Persistence of residual herbicides in maize silage fields

Authors

  • M.R. Trolove
  • T.K. James
  • A. Rahman
  • G.A. Hurrell
  • M. Parker

DOI:

https://doi.org/10.30843/nzpp.2009.62.4874

Abstract

Annual ryegrass (Lolium perenne) is typically grown in the winter following maize (Zea mays) silage but alternative crops such as oats (Avena sativa) and triticale (x Triticosecale) are being investigated The persistence of residual herbicides used in maize silage crops was investigated in three field trials located in Waikato (55 organic carbon) Taranaki (84 OC) and Canterbury (37 OC) planted on 3 5 and 16 October 2008 respectively Herbicides investigated included atrazine and acetochlor applied preemergence and mesotrione and nicosulfuron applied 612 weeks after planting Broadleaf weeds in control plots were removed with the nonresidual herbicide bromoxynil Soil samples (10 cm depth) were collected about the time of silage harvest and herbicide residues determined by glasshouse bioassay using oats and mustard (Brassica nigra) Detection limits ranged from 00101 mg/kg for atrazine and acetochlor 0005002 mg/kg for mesotrione and 0002001 mg/kg for nicosulfuron Using oats no residues were detected at any of the sites but the mustard bioassay found about 0005 mg/kg nicosulfuron at the Taranaki site which was the last site treated post emergence and with the least rainfall (180 mm) between application and sampling (215 mm for Waikato; 350 mm for Canterbury)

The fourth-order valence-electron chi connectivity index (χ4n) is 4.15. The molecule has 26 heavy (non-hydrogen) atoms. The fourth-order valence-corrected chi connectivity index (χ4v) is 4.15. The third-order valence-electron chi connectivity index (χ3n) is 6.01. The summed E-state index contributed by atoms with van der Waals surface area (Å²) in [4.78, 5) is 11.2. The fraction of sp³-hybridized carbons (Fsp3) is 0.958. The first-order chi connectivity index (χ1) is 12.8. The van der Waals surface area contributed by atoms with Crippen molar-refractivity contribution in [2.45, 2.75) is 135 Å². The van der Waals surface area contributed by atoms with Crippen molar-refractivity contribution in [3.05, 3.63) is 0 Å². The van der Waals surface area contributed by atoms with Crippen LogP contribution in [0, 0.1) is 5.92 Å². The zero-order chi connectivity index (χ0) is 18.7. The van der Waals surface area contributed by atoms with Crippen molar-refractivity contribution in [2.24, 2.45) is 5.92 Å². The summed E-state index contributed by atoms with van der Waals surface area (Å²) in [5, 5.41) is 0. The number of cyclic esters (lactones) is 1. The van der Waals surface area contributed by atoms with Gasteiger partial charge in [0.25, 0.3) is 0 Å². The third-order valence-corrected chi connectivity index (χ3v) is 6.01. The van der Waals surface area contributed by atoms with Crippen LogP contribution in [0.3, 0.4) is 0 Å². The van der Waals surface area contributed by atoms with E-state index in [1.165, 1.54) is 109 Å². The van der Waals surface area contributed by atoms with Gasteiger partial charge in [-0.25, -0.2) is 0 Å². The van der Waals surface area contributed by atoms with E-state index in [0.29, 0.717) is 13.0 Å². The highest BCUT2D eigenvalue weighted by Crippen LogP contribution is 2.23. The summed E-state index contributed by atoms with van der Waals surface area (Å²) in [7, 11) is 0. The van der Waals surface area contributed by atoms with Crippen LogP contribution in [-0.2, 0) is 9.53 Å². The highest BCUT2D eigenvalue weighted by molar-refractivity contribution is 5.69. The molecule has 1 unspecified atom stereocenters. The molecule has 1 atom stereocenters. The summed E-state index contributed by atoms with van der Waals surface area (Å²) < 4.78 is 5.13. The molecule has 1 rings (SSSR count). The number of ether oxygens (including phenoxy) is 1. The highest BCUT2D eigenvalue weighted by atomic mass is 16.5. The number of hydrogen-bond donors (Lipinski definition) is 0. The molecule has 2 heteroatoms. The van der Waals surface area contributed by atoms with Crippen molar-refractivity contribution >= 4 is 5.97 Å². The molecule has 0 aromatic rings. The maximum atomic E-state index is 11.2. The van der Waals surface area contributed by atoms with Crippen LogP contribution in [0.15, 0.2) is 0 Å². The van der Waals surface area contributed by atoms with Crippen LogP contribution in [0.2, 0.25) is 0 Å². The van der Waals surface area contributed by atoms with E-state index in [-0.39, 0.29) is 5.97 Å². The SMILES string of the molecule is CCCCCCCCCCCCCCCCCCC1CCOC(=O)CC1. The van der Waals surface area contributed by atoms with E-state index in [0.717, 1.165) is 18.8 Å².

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Published

2009-08-01

How to Cite

Trolove, M., James, T., Rahman, A., Hurrell, G., & Parker, M. (2009). Persistence of residual herbicides in maize silage fields. New Zealand Plant Protection, 62, 417-417. https://doi.org/10.30843/nzpp.2009.62.4874

Issue

Section

Poster Abstracts

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